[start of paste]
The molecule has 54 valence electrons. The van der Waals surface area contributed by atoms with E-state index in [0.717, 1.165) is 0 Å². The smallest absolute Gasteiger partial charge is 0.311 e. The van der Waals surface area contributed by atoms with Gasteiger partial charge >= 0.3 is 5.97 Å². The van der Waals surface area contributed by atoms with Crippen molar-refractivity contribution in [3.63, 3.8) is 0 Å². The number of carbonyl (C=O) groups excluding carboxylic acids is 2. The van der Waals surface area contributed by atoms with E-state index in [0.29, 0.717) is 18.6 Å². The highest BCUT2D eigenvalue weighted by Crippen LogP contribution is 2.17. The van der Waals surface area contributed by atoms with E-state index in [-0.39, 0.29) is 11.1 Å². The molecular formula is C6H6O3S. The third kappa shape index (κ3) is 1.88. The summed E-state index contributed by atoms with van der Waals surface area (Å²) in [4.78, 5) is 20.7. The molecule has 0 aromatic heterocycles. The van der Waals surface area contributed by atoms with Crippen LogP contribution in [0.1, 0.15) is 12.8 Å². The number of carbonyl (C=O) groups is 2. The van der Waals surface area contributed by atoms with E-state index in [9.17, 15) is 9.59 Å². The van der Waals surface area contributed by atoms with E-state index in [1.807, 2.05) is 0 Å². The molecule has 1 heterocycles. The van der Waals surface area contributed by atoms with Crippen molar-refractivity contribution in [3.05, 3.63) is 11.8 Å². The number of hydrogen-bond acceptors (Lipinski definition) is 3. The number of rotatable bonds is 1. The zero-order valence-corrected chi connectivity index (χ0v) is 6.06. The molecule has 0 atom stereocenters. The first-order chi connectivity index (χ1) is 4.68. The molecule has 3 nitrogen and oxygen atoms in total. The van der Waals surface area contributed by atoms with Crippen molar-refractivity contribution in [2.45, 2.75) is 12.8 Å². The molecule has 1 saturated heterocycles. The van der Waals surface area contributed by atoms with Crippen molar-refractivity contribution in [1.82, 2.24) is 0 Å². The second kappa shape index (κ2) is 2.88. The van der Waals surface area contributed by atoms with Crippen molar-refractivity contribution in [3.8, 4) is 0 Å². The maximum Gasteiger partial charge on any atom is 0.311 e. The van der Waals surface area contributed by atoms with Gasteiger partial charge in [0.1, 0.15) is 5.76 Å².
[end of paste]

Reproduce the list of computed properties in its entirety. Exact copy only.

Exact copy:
The molecule has 54 valence electrons. The van der Waals surface area contributed by atoms with E-state index in [0.717, 1.165) is 0 Å². The smallest absolute Gasteiger partial charge is 0.311 e. The van der Waals surface area contributed by atoms with Gasteiger partial charge >= 0.3 is 5.97 Å². The van der Waals surface area contributed by atoms with Crippen molar-refractivity contribution in [3.63, 3.8) is 0 Å². The number of carbonyl (C=O) groups excluding carboxylic acids is 2. The van der Waals surface area contributed by atoms with E-state index in [0.29, 0.717) is 18.6 Å². The highest BCUT2D eigenvalue weighted by Crippen LogP contribution is 2.17. The van der Waals surface area contributed by atoms with E-state index in [-0.39, 0.29) is 11.1 Å². The molecular formula is C6H6O3S. The third kappa shape index (κ3) is 1.88. The summed E-state index contributed by atoms with van der Waals surface area (Å²) in [4.78, 5) is 20.7. The molecule has 0 aromatic heterocycles. The van der Waals surface area contributed by atoms with Crippen LogP contribution in [0.1, 0.15) is 12.8 Å². The number of carbonyl (C=O) groups is 2. The van der Waals surface area contributed by atoms with E-state index in [9.17, 15) is 9.59 Å². The van der Waals surface area contributed by atoms with E-state index in [1.807, 2.05) is 0 Å². The molecule has 1 heterocycles. The van der Waals surface area contributed by atoms with Crippen molar-refractivity contribution in [3.05, 3.63) is 11.8 Å². The number of hydrogen-bond acceptors (Lipinski definition) is 3. The number of rotatable bonds is 1. The zero-order valence-corrected chi connectivity index (χ0v) is 6.06. The molecule has 0 atom stereocenters. The first-order chi connectivity index (χ1) is 4.68. The molecule has 3 nitrogen and oxygen atoms in total. The van der Waals surface area contributed by atoms with Crippen molar-refractivity contribution in [2.45, 2.75) is 12.8 Å². The molecule has 1 saturated heterocycles. The van der Waals surface area contributed by atoms with Crippen molar-refractivity contribution in [1.82, 2.24) is 0 Å². The second kappa shape index (κ2) is 2.88. The van der Waals surface area contributed by atoms with Crippen molar-refractivity contribution in [3.8, 4) is 0 Å². The maximum Gasteiger partial charge on any atom is 0.311 e. The van der Waals surface area contributed by atoms with Gasteiger partial charge in [0.1, 0.15) is 5.76 Å².